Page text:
Copyright 2000 American Medical Association. All Rights Reserved. Applicable FARS/DFARS Restrictions Apply to Government Use.2000
DOMESTIC VIOLENCE is increasingly recognized as a major public health problem that particularly affects women—90% to 95% of domestic violence victims are women.1 More recently, domestic violence, and more specifically, the abuse of women has been recognized as a pediatric issue.2 The battering of women is intricately connected to child health. Child abuse occurs disproportionately in homes where domestic violence exists.3 Moreover, witnessing the battering of their mothers may result in significant psychosocial and developmental sequelae for children.4 This affects a significant proportion of the children in this country, as children who witness family violence far outnumber those who are direct victims of abuse (between 3.3 to 10 million children witness parental violence annually).3 Although most children who witness the battering of their mothers do not become victims or perpetrators of violence as adults, research suggests that up to 75% of men in batterer treatment programs report witnessing the abuse of their mothers or being physically abused themselves as children.5 Other evidence suggests that girls who have been abused or who have witnessed the abuse of their mothers may be more likely to become victims of domestic violence as adults.6 Abused and neglected children are at greater risk for delinquent and criminal behavior.7 Thus, the abuse of women is a pediatric issue and pediatricians are in a unique position to respond. Response to battered women in the pediatric setting poses a particular challenge as interventions need to assess safety of both the mother and her children.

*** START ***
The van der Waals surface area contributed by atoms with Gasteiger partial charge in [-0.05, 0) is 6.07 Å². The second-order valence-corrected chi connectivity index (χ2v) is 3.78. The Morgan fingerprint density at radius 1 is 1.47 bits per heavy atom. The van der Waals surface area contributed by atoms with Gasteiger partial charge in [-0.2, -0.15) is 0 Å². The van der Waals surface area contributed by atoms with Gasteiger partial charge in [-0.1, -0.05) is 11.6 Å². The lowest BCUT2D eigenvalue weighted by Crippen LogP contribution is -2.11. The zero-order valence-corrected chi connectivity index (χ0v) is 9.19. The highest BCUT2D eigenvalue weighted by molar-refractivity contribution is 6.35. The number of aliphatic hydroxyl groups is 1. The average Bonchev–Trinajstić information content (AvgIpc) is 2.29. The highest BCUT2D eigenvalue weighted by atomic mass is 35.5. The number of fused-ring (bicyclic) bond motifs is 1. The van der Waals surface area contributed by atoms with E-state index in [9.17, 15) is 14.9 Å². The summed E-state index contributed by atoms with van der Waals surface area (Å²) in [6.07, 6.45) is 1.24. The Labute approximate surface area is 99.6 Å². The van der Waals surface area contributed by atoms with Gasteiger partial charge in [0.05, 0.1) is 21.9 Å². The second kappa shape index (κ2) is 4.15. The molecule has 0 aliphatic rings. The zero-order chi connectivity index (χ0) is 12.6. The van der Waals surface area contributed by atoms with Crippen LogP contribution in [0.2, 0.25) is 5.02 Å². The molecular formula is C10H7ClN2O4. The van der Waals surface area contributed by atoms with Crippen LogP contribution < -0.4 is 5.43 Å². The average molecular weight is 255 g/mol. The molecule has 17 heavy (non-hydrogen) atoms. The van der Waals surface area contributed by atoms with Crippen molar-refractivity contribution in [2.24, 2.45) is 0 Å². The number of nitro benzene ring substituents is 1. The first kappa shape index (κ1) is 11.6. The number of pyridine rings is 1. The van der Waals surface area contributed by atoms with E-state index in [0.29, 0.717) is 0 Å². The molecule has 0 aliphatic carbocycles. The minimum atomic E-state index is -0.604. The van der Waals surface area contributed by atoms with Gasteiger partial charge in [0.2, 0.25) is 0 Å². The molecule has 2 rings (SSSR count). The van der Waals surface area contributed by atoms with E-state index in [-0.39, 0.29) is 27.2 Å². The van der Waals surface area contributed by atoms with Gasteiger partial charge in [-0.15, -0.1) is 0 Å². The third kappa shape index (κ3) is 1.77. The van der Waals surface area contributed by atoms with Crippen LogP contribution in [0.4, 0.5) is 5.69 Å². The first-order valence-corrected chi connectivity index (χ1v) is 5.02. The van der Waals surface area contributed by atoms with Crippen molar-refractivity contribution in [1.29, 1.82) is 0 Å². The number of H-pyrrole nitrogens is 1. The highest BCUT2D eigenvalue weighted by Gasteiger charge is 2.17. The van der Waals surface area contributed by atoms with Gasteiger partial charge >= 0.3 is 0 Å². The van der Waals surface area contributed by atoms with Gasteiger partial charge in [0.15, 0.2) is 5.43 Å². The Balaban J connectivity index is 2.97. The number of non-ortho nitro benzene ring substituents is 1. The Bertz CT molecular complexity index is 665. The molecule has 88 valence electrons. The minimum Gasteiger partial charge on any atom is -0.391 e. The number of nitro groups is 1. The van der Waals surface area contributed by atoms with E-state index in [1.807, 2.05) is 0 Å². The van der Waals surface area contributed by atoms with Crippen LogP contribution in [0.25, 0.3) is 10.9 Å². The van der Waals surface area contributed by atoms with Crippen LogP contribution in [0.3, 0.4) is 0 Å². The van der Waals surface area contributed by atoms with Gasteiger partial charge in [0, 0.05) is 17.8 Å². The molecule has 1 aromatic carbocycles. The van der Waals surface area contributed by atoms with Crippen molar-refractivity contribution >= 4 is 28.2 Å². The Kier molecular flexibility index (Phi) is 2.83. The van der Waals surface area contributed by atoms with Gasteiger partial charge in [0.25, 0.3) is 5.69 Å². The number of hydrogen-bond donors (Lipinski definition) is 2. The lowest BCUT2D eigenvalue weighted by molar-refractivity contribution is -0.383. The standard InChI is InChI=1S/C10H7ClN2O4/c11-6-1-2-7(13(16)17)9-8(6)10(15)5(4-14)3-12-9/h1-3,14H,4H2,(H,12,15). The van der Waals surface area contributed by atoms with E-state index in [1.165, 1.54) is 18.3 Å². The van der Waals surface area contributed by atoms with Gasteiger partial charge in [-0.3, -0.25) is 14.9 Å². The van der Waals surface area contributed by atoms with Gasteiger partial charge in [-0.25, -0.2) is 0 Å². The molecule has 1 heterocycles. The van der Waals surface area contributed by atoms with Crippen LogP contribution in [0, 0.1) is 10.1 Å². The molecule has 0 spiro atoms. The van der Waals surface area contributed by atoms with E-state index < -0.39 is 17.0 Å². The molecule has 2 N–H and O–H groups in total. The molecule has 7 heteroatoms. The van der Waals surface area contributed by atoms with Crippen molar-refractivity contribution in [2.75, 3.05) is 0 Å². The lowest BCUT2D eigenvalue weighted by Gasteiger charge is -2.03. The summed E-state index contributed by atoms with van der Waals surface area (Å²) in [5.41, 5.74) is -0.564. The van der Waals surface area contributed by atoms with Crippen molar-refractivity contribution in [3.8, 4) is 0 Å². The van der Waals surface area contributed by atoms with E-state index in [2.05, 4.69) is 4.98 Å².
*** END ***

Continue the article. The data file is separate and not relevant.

Wright RJ. Identification of Domestic Violence in the Community Pediatric SettingNeed to Protect Mothers and Children. Arch Pediatr Adolesc Med. 2000;154(5):431-433. doi:10.1001/archpedi.154.5.431